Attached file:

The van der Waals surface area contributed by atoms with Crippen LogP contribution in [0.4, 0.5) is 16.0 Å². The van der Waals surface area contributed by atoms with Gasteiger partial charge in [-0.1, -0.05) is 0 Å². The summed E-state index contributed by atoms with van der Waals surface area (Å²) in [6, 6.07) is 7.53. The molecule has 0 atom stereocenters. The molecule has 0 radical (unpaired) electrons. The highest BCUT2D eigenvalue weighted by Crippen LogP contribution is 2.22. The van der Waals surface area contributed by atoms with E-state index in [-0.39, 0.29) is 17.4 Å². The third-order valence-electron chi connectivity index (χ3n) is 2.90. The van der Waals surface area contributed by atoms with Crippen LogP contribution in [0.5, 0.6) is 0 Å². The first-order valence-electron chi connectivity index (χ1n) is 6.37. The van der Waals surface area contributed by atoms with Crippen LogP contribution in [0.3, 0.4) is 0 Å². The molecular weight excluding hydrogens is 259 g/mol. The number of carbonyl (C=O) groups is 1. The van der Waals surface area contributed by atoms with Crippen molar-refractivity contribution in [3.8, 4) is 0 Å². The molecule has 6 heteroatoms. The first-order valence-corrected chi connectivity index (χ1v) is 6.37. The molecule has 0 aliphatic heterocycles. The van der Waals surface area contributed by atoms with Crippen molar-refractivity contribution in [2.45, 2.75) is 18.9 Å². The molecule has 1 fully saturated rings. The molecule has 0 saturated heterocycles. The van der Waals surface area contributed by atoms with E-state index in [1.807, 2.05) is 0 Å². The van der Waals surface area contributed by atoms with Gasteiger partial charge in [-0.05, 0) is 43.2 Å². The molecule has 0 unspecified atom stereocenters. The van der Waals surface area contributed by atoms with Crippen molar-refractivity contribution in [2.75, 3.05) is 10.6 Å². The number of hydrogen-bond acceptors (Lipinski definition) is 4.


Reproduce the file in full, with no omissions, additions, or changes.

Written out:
The van der Waals surface area contributed by atoms with Crippen LogP contribution in [0.4, 0.5) is 16.0 Å². The van der Waals surface area contributed by atoms with Gasteiger partial charge in [-0.1, -0.05) is 0 Å². The summed E-state index contributed by atoms with van der Waals surface area (Å²) in [6, 6.07) is 7.53. The molecule has 0 atom stereocenters. The molecule has 0 radical (unpaired) electrons. The highest BCUT2D eigenvalue weighted by Crippen LogP contribution is 2.22. The van der Waals surface area contributed by atoms with E-state index in [-0.39, 0.29) is 17.4 Å². The third-order valence-electron chi connectivity index (χ3n) is 2.90. The van der Waals surface area contributed by atoms with Crippen LogP contribution in [0.5, 0.6) is 0 Å². The first-order valence-electron chi connectivity index (χ1n) is 6.37. The van der Waals surface area contributed by atoms with Crippen LogP contribution in [0.3, 0.4) is 0 Å². The molecular weight excluding hydrogens is 259 g/mol. The number of carbonyl (C=O) groups is 1. The van der Waals surface area contributed by atoms with Crippen molar-refractivity contribution in [3.8, 4) is 0 Å². The molecule has 6 heteroatoms. The first-order valence-corrected chi connectivity index (χ1v) is 6.37. The molecule has 0 aliphatic heterocycles. The van der Waals surface area contributed by atoms with Crippen molar-refractivity contribution in [2.45, 2.75) is 18.9 Å². The molecule has 1 fully saturated rings. The molecule has 0 saturated heterocycles. The van der Waals surface area contributed by atoms with E-state index in [1.807, 2.05) is 0 Å². The van der Waals surface area contributed by atoms with Gasteiger partial charge in [-0.05, 0) is 43.2 Å². The molecule has 0 unspecified atom stereocenters. The van der Waals surface area contributed by atoms with Crippen molar-refractivity contribution in [2.75, 3.05) is 10.6 Å². The number of hydrogen-bond acceptors (Lipinski definition) is 4.